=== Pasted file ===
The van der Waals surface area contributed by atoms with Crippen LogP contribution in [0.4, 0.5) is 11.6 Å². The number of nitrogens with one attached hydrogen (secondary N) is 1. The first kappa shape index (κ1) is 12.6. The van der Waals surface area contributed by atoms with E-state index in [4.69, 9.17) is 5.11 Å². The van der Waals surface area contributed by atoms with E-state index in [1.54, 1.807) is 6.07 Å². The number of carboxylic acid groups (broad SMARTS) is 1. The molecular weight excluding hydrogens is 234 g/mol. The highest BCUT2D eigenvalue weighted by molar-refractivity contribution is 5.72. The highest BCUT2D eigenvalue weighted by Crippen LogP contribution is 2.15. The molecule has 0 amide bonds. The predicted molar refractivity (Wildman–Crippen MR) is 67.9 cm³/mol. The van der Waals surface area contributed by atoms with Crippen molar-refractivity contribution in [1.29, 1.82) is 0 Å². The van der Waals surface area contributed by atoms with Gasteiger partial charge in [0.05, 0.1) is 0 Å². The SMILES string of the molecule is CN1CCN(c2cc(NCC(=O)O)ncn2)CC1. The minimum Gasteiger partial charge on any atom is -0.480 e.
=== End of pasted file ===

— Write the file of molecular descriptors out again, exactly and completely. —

The van der Waals surface area contributed by atoms with Crippen LogP contribution in [0.4, 0.5) is 11.6 Å². The number of nitrogens with one attached hydrogen (secondary N) is 1. The first kappa shape index (κ1) is 12.6. The van der Waals surface area contributed by atoms with E-state index in [4.69, 9.17) is 5.11 Å². The van der Waals surface area contributed by atoms with E-state index in [1.54, 1.807) is 6.07 Å². The number of carboxylic acid groups (broad SMARTS) is 1. The molecular weight excluding hydrogens is 234 g/mol. The highest BCUT2D eigenvalue weighted by molar-refractivity contribution is 5.72. The highest BCUT2D eigenvalue weighted by Crippen LogP contribution is 2.15. The molecule has 0 amide bonds. The predicted molar refractivity (Wildman–Crippen MR) is 67.9 cm³/mol. The van der Waals surface area contributed by atoms with Crippen molar-refractivity contribution in [1.29, 1.82) is 0 Å². The van der Waals surface area contributed by atoms with Gasteiger partial charge in [0.05, 0.1) is 0 Å². The SMILES string of the molecule is CN1CCN(c2cc(NCC(=O)O)ncn2)CC1. The minimum Gasteiger partial charge on any atom is -0.480 e.